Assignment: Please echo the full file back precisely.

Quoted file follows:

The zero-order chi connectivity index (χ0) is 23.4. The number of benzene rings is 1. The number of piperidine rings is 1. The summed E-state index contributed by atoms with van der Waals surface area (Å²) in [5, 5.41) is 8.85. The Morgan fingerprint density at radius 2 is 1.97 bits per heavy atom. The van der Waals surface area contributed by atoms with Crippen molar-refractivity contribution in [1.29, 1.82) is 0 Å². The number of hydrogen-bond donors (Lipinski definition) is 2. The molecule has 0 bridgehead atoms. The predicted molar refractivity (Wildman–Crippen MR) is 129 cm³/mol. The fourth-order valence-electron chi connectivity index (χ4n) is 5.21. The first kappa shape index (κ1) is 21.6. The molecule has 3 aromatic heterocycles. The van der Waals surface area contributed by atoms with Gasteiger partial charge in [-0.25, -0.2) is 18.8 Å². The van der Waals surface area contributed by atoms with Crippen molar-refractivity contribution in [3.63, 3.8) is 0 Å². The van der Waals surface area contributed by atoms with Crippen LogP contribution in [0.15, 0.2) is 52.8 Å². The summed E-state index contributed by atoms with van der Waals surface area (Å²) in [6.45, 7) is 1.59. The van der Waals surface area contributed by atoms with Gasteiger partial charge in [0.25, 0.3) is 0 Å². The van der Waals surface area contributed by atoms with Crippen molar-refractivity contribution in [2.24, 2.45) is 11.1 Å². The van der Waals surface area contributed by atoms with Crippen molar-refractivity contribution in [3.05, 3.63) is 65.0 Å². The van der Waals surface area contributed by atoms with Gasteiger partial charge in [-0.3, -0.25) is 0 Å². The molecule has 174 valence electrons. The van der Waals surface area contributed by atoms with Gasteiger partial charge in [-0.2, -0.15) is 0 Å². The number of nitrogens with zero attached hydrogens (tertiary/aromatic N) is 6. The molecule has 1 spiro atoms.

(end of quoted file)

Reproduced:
The zero-order chi connectivity index (χ0) is 23.4. The number of benzene rings is 1. The number of piperidine rings is 1. The summed E-state index contributed by atoms with van der Waals surface area (Å²) in [5, 5.41) is 8.85. The Morgan fingerprint density at radius 2 is 1.97 bits per heavy atom. The van der Waals surface area contributed by atoms with Crippen molar-refractivity contribution in [1.29, 1.82) is 0 Å². The number of hydrogen-bond donors (Lipinski definition) is 2. The molecule has 0 bridgehead atoms. The predicted molar refractivity (Wildman–Crippen MR) is 129 cm³/mol. The fourth-order valence-electron chi connectivity index (χ4n) is 5.21. The first kappa shape index (κ1) is 21.6. The molecule has 3 aromatic heterocycles. The van der Waals surface area contributed by atoms with Gasteiger partial charge in [-0.25, -0.2) is 18.8 Å². The van der Waals surface area contributed by atoms with Crippen molar-refractivity contribution in [3.63, 3.8) is 0 Å². The van der Waals surface area contributed by atoms with Crippen LogP contribution in [0.15, 0.2) is 52.8 Å². The summed E-state index contributed by atoms with van der Waals surface area (Å²) in [6.45, 7) is 1.59. The van der Waals surface area contributed by atoms with Gasteiger partial charge in [0.25, 0.3) is 0 Å². The van der Waals surface area contributed by atoms with Crippen molar-refractivity contribution in [2.24, 2.45) is 11.1 Å². The van der Waals surface area contributed by atoms with Crippen molar-refractivity contribution in [3.05, 3.63) is 65.0 Å². The van der Waals surface area contributed by atoms with Gasteiger partial charge in [-0.3, -0.25) is 0 Å². The molecule has 174 valence electrons. The van der Waals surface area contributed by atoms with Gasteiger partial charge in [-0.2, -0.15) is 0 Å². The number of nitrogens with zero attached hydrogens (tertiary/aromatic N) is 6. The molecule has 1 spiro atoms.